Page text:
Intralase represents an advancement in the most delicate step in Lasik - making the corneal flap. Standard Lasik relies on a steel microkeratome blade to make the corneal flap. Intralase is a femtosecond laser specifically designed to fashion the corneal flap using ultra-quick pulsating laser energy. Because the laser is computer assisted, the flaps it makes are amazingly precise and uniform. The Intralase laser allows us to perform "All Laser Lasik", and takes us a large step closer to making the perfect flap.
While Lasik is a very safe procedure, the few complications seen often have to do with either the making or healing of the corneal flap. With Intralase we may be able to avoid some of the flap complications seen with microkeratome generated flaps. Laser made flaps follow the curvature of the cornea and they also are created with a small vertical groove at the flap periphery allowing a more precise "fit" when the flap is returned to the corneal bed. These properties diminish the chance of corneal epithelial ingrowths, and flap dislocations.
Other problems less likely with laser made flaps include less flap irregularities, such as flaps which are either too thin, too thick, or irregular in shape. Epithelial sloughing, and post-operative dry eye are also seen less often with Intralase.
For additional information, please visit Intralase's website at: www.intralase.com.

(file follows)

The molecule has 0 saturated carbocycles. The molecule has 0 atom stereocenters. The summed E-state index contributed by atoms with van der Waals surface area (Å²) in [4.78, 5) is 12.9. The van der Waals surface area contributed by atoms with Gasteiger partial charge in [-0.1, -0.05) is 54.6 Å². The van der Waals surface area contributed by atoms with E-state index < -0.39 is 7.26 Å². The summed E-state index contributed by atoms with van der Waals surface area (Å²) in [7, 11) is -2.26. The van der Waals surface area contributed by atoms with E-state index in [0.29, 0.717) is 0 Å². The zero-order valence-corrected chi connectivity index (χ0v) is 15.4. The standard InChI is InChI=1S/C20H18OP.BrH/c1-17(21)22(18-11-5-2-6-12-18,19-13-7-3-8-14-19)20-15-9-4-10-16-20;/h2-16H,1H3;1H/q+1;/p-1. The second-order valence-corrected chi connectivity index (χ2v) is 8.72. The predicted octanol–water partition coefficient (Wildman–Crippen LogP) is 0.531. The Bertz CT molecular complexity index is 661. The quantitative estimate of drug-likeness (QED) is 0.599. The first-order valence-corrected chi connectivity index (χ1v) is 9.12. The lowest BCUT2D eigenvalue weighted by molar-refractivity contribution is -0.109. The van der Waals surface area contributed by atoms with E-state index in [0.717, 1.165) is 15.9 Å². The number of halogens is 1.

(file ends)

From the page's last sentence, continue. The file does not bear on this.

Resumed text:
We invite you to contact the Ullman Eye Center to discuss your needs or any questions you may have. Simply complete our form, or you may send an e-mail to: firstname.lastname@example.org.
1. IntraLASIK software directs the INTRALASE FS Laser to optically focus its beam into a tiny, 3 micron spot of energy that passes harmlessly through the outer layers of the cornea until reaching its exact focal point within the stroma (central layer of the cornea).
2. In an "inside out" process, the laser beam creates a dissection plane by forming an interconnecting series of bubbles (made of carbon dioxide and water vapor).
3. The laser beam stacks a pattern of bubbles along the periphery of the ablation plane, leaving an uncut section of tissue to act as a hinge. As with a traditional LASIK approach, the surgeon then folds the tissue back to expose the underlying corneal layer to prepare for the excimer laser treatment that will re-shape the cornea.